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Latest comment: 3 days ago by Mrfoogles in topic Reliability of the gov.uk copyright notice

British Railways Board / British Transport Commission[edit]

Clarification requested as to OGL applicability to documents produced by British Railway Board/ British Transport Commission. Sfan00 IMG 12:11, 11 April 2011 (UTC)Reply

Local Government publications[edit]

Clarification requested as to OGL applicability in relation to works of UK Local Government (i.e works produced under nominal crown copyright by District and County councils), as opposed to national (UK) and develoved regional government? Sfan00 IMG 12:11, 11 April 2011 (UTC)Reply

Supporting material for Legislation[edit]

Clarification requested: OGL applicability to materials provided in support of Legislation. The specific example I had mind was plans and sections provided in support of Orders made under the Transport and Works Act, or in support of full blown 'railways' bills in the UK Parliment ( for example Crossrail)...

Sfan00 IMG

Problems[edit]

If you are interested in perception of OGL issues on Wikimedia, have a look at my Commons talk page. —Tom Morris (talk) 13:16, 21 May 2011 (UTC)Reply

Philately[edit]

Does the OGL cover stamps? What is the legal status of British stamps? —Tom Morris (talk) 17:54, 4 June 2011 (UTC)Reply

Owned by the Royal Mail and used commercially. Note that there are probably complications about the use of Royal marks here, so even "PD" items (over ?50 or something years old) might be not "open".
James F. (talk) 23:37, 28 May 2012 (UTC)Reply

government OGL contract, material usage[edit]

Hi,

I might be contracted soon on an OGL project. This would involve bringing material from wikibooks onto another platform, and all updates on this platform fed back into wikibooks. The only problem here is that the platform will be OGL. Is there a problem with:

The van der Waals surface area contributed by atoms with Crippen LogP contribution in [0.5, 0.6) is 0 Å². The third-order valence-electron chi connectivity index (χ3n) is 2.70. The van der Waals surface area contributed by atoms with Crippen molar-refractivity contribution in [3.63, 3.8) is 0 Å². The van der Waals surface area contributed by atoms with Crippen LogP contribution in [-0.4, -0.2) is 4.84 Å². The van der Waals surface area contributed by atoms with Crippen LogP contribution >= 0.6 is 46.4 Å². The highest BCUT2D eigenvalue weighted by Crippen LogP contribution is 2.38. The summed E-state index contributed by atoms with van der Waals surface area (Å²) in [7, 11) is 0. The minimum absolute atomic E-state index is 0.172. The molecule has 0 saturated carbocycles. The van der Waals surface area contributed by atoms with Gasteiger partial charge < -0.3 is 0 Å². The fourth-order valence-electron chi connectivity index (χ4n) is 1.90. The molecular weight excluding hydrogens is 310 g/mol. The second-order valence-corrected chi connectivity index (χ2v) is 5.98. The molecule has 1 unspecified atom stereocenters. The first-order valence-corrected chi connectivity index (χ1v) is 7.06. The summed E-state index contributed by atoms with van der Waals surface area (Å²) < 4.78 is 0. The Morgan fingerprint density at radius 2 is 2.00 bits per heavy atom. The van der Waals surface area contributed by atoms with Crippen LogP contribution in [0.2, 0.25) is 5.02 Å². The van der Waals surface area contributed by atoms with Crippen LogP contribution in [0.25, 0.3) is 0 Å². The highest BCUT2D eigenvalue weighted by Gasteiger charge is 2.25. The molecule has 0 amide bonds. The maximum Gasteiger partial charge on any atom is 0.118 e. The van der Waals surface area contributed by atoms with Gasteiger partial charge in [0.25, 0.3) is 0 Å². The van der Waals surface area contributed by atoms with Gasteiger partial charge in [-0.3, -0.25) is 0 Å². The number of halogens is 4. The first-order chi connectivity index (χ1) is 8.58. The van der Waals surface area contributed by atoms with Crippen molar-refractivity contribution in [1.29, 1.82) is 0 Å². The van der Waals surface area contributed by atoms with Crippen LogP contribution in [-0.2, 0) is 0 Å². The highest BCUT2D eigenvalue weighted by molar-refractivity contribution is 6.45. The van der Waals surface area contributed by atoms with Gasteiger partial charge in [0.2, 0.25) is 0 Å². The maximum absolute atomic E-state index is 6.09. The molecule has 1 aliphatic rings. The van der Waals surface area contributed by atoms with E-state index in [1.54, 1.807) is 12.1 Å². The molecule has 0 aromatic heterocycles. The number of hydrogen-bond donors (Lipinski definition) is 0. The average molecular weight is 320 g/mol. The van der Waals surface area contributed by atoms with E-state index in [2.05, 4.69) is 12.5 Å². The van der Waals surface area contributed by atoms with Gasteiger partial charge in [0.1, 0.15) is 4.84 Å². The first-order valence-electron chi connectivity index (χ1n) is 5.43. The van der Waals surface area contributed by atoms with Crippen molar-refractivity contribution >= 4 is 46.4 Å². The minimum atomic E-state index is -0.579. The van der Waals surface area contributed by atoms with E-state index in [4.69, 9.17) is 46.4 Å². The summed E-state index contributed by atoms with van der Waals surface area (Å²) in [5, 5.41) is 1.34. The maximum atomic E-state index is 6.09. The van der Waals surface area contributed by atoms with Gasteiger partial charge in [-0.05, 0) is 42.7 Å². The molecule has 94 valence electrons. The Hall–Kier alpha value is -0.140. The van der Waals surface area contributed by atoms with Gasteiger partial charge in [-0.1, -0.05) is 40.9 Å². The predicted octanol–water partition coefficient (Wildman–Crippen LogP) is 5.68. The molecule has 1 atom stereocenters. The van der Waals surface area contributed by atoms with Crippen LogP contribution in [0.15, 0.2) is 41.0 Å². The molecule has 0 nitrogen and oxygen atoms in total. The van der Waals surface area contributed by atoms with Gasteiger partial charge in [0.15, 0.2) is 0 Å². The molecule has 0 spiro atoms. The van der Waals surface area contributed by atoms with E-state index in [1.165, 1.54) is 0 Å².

OGL -> CC 3.0 SA

CC 3.0 SA -> OGL

Thanks --Pluke (talk) 10:06, 14 December 2018 (UTC)Reply

UK Birth/Death/Marriage certificates[edit]

Questions have been raised from time to time as to whether the OGL applies to British birth/death/marriage certificates. The answer seems to be a qualified yes, provided that all parties named on the certificate are deceased,[1] and that any living parties should have their names redacted before certificates are uploaded to Wikimedia Commons. A detailed discussion may be found on this Commons page. Muzilon (talk) 11:35, 4 September 2019 (UTC)Reply

Military insignia[edit]

The statement that the OGL does not cover military insignia appears to be incorrect. See the discussion at c:Commons:Deletion requests/File:Arctic Star medal.jpg, which has a link to an MOD page with an OGL release.[2] Several other OGL images of military insignia are available on the same site.[3][4]. Please correct or clarify the text. Thanks, Verbcatcher (talk) 09:38, 6 April 2020 (UTC)Reply

Scottish Government Flickr[edit]

Following a discussion on Commons with regards to images up for deletion, I contacted the Scottish Government to ask about the license used on their Flickr; this has now been updated to a wiki/OGL compatible license, with a few small exceptions. Sara Thomas (WMUK) (talk) 17:43, 20 January 2021 (UTC)Reply

NHS, ok or not?[edit]

--Liuxinyu970226 (talk) 10:46, 3 April 2021 (UTC)Reply